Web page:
“Look who I was. Look what God changed. I was as good as dead, but He picked me for love.”
Many Thomas’ are in the world. People won’t trust us and our God unless we are honest about what we’ve experienced, inviting them to see our injuries and believe. Our scars mean that God’s grace brought us to the other side of whoever or whatever wounded us – even if it was ourselves.
Now, I’m not putting the scars I gave myself as the result of my depression on the same level as the scars Jesus received to purchase the salvation of the world; that’s blasphemously degrading to what he suffered as my innocent, perfect Savior. However, I think there is a point to sharing the stories behind scars, no matter how they are received, in order to open a conversation about God.
We live in a society where experience is one of the ultimate authorities. If we haven’t suffered and we can’t share our experiences, people assume that our faith, that our God, doesn’t work in the real world.
No scar is coincidental; scars are gifts that contribute to the testimony of God’s grace, help, strength, saving power, and protection in our lives. If we don’t share our scars, fresh or ancient, we’ve lost a part of the beautiful story God entrusted us to tell a world of aching sufferers.
I chose Kahlo’s “Wounded Deer” (above) because of how much I admire her artistic self-portraits of personal reality. The Las Vegas Informer magazine states that “her pain and suffering is shown through her paintings which have bold and rich colors and outstanding symbols and animals.”
This past week, I attended T4G, an amazing, challenging Christian conference about the gospel, leadership, Christian heritage, the fundamentals of the faith, current issues, and so much more. Any godly immersion is always a positive, but still overwhelming experience for me because there is so much I still have to know! And yet, I already have all the answers to all of the world’s most pressing questions.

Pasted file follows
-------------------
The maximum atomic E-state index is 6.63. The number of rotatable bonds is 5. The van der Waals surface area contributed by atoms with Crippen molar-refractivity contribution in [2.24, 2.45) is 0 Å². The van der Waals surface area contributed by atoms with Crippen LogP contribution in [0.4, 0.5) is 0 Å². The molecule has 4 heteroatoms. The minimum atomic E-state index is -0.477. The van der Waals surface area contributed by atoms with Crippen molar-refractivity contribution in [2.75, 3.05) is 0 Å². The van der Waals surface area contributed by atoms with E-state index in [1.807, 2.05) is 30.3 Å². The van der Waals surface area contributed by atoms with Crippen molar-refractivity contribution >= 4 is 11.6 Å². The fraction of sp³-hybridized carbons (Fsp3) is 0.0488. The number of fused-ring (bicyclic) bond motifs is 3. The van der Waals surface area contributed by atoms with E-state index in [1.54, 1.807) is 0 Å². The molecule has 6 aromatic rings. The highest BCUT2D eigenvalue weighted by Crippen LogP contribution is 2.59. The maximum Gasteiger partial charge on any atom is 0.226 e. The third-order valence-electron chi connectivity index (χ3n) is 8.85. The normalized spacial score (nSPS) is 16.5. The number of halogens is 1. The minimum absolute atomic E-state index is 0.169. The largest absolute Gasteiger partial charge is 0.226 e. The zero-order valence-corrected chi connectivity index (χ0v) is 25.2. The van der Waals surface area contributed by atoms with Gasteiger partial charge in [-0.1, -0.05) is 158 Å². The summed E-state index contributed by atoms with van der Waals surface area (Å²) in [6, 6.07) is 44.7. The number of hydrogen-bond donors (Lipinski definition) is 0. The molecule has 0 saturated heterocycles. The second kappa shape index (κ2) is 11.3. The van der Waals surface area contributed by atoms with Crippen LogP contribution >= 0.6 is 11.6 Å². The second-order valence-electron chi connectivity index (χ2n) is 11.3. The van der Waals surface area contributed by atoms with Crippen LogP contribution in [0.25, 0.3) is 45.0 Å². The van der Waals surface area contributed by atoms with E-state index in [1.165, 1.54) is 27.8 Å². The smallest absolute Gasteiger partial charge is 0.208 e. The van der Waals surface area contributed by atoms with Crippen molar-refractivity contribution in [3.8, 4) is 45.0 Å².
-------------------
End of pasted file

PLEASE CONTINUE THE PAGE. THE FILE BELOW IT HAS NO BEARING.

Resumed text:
I’m not sure if all of the allusions of this poem, written two or so years ago when I was very young, confused, and excited, work within my biblical theological framework currently, and I suppose at some point all analogies crumble, but when this mostly forgotten, slightly rough draft, modern piece composed on a train trip back to Detroit popped up on my Facebook feed today, I felt extremely grateful.
Going back to the moment that God filled my mind makes everything I perceive within or outside of my understanding pale, causing me to change my focus and creating a larger room in my excitement and questions for the greater glory; God chose me, and I am God’s forever and forever.
It wasn’t the first time I was on the train at 5am today –
and, like every day, I had a ticket for the early trip
and left in the morning, going backward.
I didn’t intend to be traveling backward – I never do –
but I asked one passenger which way the train was facing
– he pointed –
then, I noticed his glasses slipping off his nose,
his upside-down newspaper.
His shirt was inside-out.
I didn’t follow his finger.
Dare I trust an idiot’s directions?
Not many people talk on the early morning train, going backward.
The wrong corners of buildings appear first.
I never see the warning signs.
The trees run away.
It’s dizzying – so dizzying
but it mesmerizes me into complacency –
I just stay there.
Moving is admitting a mistake.
Switching seats screams for stares.
And, in the awkward train jolts of the uneven aisle, I might
I might drop my baggage.
My precious things might break; my neatly-foldeds might scatter.
No, I have to stay there, whizzing backward, ashamed to turn around.
She has moved into my space. Very gracefully, it seems.
Baggage all intact, she sits across from me, facing forward.
I put one on, too.
Eye to eye to eye to eye.
Our knees knock.
She smiles again.
I take mine off.
It’s awkward to be face-to-face with a forward, smiling passenger